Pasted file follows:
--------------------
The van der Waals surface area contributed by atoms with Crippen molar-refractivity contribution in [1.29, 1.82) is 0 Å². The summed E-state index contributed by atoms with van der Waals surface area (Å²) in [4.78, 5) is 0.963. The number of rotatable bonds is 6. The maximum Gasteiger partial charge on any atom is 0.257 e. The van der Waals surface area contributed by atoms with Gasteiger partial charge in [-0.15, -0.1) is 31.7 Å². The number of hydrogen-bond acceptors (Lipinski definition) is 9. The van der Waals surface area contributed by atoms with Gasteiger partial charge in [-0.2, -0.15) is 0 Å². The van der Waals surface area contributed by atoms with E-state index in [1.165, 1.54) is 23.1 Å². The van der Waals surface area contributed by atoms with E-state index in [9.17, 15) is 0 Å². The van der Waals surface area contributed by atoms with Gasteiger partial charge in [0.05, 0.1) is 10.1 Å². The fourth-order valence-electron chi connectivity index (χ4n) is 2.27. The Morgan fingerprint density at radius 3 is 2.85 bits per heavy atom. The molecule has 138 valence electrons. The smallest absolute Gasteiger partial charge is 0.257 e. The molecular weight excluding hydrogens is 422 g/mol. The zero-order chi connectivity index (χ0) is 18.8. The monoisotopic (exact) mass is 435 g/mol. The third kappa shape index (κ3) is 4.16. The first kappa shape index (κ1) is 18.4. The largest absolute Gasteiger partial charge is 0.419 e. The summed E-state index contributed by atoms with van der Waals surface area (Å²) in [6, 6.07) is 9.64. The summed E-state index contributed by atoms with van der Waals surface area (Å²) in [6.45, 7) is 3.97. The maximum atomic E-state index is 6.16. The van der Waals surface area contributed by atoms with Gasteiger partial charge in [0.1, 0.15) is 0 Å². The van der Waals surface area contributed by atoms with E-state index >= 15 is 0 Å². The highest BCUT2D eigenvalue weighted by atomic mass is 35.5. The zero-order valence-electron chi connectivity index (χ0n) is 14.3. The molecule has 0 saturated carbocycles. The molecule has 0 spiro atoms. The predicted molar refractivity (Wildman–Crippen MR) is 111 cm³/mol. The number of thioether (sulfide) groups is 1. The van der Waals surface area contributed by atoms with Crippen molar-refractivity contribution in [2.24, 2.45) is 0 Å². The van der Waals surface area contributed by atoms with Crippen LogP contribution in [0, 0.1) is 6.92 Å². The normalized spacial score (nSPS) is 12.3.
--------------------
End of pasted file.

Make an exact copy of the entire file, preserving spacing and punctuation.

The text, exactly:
The van der Waals surface area contributed by atoms with Crippen molar-refractivity contribution in [1.29, 1.82) is 0 Å². The summed E-state index contributed by atoms with van der Waals surface area (Å²) in [4.78, 5) is 0.963. The number of rotatable bonds is 6. The maximum Gasteiger partial charge on any atom is 0.257 e. The van der Waals surface area contributed by atoms with Gasteiger partial charge in [-0.15, -0.1) is 31.7 Å². The number of hydrogen-bond acceptors (Lipinski definition) is 9. The van der Waals surface area contributed by atoms with Gasteiger partial charge in [-0.2, -0.15) is 0 Å². The van der Waals surface area contributed by atoms with E-state index in [1.165, 1.54) is 23.1 Å². The van der Waals surface area contributed by atoms with E-state index in [9.17, 15) is 0 Å². The van der Waals surface area contributed by atoms with Gasteiger partial charge in [0.05, 0.1) is 10.1 Å². The fourth-order valence-electron chi connectivity index (χ4n) is 2.27. The Morgan fingerprint density at radius 3 is 2.85 bits per heavy atom. The molecule has 138 valence electrons. The smallest absolute Gasteiger partial charge is 0.257 e. The molecular weight excluding hydrogens is 422 g/mol. The zero-order chi connectivity index (χ0) is 18.8. The monoisotopic (exact) mass is 435 g/mol. The third kappa shape index (κ3) is 4.16. The first kappa shape index (κ1) is 18.4. The largest absolute Gasteiger partial charge is 0.419 e. The summed E-state index contributed by atoms with van der Waals surface area (Å²) in [6, 6.07) is 9.64. The summed E-state index contributed by atoms with van der Waals surface area (Å²) in [6.45, 7) is 3.97. The maximum atomic E-state index is 6.16. The van der Waals surface area contributed by atoms with Gasteiger partial charge in [0.1, 0.15) is 0 Å². The van der Waals surface area contributed by atoms with E-state index >= 15 is 0 Å². The highest BCUT2D eigenvalue weighted by atomic mass is 35.5. The zero-order valence-electron chi connectivity index (χ0n) is 14.3. The molecule has 0 saturated carbocycles. The molecule has 0 spiro atoms. The predicted molar refractivity (Wildman–Crippen MR) is 111 cm³/mol. The number of thioether (sulfide) groups is 1. The van der Waals surface area contributed by atoms with Crippen molar-refractivity contribution in [2.24, 2.45) is 0 Å². The van der Waals surface area contributed by atoms with Crippen LogP contribution in [0, 0.1) is 6.92 Å². The normalized spacial score (nSPS) is 12.3.